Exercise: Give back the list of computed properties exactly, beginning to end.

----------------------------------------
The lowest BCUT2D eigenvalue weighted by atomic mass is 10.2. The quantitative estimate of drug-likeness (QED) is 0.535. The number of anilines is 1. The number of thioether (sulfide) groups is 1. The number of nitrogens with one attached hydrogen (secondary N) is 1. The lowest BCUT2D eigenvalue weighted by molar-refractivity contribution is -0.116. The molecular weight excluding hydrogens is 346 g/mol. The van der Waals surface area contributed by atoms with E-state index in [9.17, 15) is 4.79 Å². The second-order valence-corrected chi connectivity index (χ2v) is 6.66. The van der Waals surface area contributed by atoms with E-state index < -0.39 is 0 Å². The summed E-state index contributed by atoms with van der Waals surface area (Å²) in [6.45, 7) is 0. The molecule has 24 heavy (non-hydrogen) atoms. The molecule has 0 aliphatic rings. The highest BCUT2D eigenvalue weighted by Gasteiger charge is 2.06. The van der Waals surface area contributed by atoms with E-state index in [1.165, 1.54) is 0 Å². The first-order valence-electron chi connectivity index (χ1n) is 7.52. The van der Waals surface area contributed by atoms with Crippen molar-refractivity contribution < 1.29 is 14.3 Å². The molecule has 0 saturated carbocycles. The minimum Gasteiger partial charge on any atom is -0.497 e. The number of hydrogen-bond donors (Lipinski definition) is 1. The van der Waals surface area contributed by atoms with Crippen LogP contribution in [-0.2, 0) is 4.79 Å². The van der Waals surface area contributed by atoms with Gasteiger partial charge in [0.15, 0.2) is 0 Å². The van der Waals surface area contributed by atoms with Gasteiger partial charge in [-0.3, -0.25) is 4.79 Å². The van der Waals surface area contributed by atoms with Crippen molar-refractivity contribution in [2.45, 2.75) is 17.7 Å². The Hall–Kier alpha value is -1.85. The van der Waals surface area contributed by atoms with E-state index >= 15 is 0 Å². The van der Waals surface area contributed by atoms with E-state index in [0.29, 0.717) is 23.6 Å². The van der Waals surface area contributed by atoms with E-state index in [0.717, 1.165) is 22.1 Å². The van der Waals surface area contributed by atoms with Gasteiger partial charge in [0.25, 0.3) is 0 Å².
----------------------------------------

The lowest BCUT2D eigenvalue weighted by atomic mass is 10.2. The quantitative estimate of drug-likeness (QED) is 0.535. The number of anilines is 1. The number of thioether (sulfide) groups is 1. The number of nitrogens with one attached hydrogen (secondary N) is 1. The lowest BCUT2D eigenvalue weighted by molar-refractivity contribution is -0.116. The molecular weight excluding hydrogens is 346 g/mol. The van der Waals surface area contributed by atoms with E-state index in [9.17, 15) is 4.79 Å². The second-order valence-corrected chi connectivity index (χ2v) is 6.66. The van der Waals surface area contributed by atoms with E-state index < -0.39 is 0 Å². The summed E-state index contributed by atoms with van der Waals surface area (Å²) in [6.45, 7) is 0. The molecule has 24 heavy (non-hydrogen) atoms. The molecule has 0 aliphatic rings. The highest BCUT2D eigenvalue weighted by Gasteiger charge is 2.06. The van der Waals surface area contributed by atoms with E-state index in [1.165, 1.54) is 0 Å². The first-order valence-electron chi connectivity index (χ1n) is 7.52. The van der Waals surface area contributed by atoms with Crippen molar-refractivity contribution < 1.29 is 14.3 Å². The molecule has 0 saturated carbocycles. The minimum Gasteiger partial charge on any atom is -0.497 e. The number of hydrogen-bond donors (Lipinski definition) is 1. The van der Waals surface area contributed by atoms with Crippen LogP contribution in [-0.2, 0) is 4.79 Å². The van der Waals surface area contributed by atoms with Gasteiger partial charge in [0.15, 0.2) is 0 Å². The van der Waals surface area contributed by atoms with Gasteiger partial charge in [-0.3, -0.25) is 4.79 Å². The van der Waals surface area contributed by atoms with Crippen molar-refractivity contribution in [2.45, 2.75) is 17.7 Å². The Hall–Kier alpha value is -1.85. The van der Waals surface area contributed by atoms with E-state index >= 15 is 0 Å². The van der Waals surface area contributed by atoms with E-state index in [0.29, 0.717) is 23.6 Å². The van der Waals surface area contributed by atoms with E-state index in [0.717, 1.165) is 22.1 Å². The van der Waals surface area contributed by atoms with Gasteiger partial charge in [0.25, 0.3) is 0 Å².